More observant readers will have seen the MINI-me remote control cars scurrying around the infield of the Olympic stadium in London. They’ve been developed especially to ferry javelins, discuses, hammers and shots back from the field to the throwing area, saving valuable time during competition. They’ve also been spotted ‘unofficially’ racing after hours…
The three MINI-me’s will be operated by Games Makers, who have been assigned and trained for this duty. The cars are roughly a quarter scale of the full-sized car and carry the athletic equipment situated inside, accessible through the adapted sunroof. The MINI-mes are all blue and feature the same Games livery as the ‘full-size’ official fleet vehicles.
‘The MINI team was thrilled to be given this challenge to develop a vehicle with such an important and high profile role during the Olympic and Paralympic Games,’ said Dr Juergen Hedrich, Managing Director of MINI Plant Oxford in Cowley. ‘I know that everybody was inspired by the challenge and the knowledge that these models will be seen in action by millions of people around the world.’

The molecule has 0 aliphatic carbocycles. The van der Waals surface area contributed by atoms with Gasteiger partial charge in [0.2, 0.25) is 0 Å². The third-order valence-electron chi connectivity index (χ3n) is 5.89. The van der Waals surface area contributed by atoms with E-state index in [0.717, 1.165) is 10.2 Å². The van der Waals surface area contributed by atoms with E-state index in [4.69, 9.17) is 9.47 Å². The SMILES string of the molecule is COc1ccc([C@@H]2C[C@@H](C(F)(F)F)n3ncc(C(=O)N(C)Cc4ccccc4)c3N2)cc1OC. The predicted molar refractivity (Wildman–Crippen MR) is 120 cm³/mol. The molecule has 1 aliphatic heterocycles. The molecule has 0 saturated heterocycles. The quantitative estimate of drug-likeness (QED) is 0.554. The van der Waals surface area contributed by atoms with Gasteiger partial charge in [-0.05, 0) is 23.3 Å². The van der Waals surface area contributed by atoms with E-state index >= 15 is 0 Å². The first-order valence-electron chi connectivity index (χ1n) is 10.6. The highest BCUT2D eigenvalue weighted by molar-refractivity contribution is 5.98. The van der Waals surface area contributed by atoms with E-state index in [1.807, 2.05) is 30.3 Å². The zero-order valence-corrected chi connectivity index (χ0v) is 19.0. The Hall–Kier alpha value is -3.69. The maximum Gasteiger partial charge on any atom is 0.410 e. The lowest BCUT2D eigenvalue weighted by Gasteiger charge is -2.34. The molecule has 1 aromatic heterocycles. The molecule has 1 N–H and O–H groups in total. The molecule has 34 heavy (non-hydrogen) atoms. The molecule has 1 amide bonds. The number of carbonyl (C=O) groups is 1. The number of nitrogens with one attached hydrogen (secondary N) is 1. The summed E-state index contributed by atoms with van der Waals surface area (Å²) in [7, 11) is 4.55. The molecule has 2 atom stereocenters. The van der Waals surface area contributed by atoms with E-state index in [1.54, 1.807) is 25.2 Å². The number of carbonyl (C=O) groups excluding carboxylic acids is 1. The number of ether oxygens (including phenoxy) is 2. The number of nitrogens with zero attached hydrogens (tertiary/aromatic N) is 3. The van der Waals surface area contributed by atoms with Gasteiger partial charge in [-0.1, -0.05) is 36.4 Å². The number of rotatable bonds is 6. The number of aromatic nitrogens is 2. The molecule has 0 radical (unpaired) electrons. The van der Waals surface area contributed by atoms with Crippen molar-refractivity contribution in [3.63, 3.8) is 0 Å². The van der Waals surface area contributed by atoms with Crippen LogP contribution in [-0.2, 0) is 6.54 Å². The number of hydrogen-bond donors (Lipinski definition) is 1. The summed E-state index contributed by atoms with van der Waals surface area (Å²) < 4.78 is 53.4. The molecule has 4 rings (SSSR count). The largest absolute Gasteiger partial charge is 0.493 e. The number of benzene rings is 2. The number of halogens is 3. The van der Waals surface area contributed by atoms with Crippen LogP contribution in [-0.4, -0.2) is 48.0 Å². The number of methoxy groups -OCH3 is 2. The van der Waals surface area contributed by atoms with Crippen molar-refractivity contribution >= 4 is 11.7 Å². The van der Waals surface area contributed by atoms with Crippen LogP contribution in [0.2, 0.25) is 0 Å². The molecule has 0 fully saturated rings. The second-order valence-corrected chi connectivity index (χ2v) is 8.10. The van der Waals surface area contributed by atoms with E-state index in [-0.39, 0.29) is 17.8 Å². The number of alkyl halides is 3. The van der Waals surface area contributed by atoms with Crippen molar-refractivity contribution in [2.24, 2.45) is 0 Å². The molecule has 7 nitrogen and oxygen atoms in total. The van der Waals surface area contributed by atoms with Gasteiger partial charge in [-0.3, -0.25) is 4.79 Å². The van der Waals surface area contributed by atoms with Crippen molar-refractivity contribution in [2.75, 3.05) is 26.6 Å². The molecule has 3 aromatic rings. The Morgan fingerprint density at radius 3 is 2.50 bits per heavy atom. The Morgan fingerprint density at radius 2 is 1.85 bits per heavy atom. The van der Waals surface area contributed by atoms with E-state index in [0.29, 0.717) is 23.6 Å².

The cars were designed and built to a specification agreed with LOCOG to ensure their role on the field of play is successful in saving time during competition.
Each of the three MINI-mes cover around four miles per day in four-hour shifts across nine days of Olympic and nine days of Paralympic competition.
The Mini MINIs:
- Carry a load of up to 8kg; a single hammer, discus or shot or two javelins.
- Be operated with a simple control system requiring minimum technical support.
- Be powered by batteries that can sustain 35 minutes of continuous usage with a radio control range of approximately 100 metres and be fully re-charged in 80 minutes.
After the closing ceremony of the Paralympic Games, the three Mini MINIs will return to base for well-earned rest and relaxation before their next athletic adventure.
Is the Editor of the Parkers website and price guide, formerly editor of Classic Car Weekly, and launch editor/creator of Modern Classics magazine. Has contributed to various motoring titles including Octane, Practical Classics, Evo, Honest John, CAR magazine, Autocar, Pistonheads, Diesel Car, Practical Performance Car, Performance French Car, Car Mechanics, Jaguar World Monthly, MG Enthusiast, Modern MINI, Practical Classics, Fifth Gear Website, Radio 4, and the the Motoring Independent...
Likes 'conditionally challenged' motors and taking them on unfeasible adventures all across Europe.
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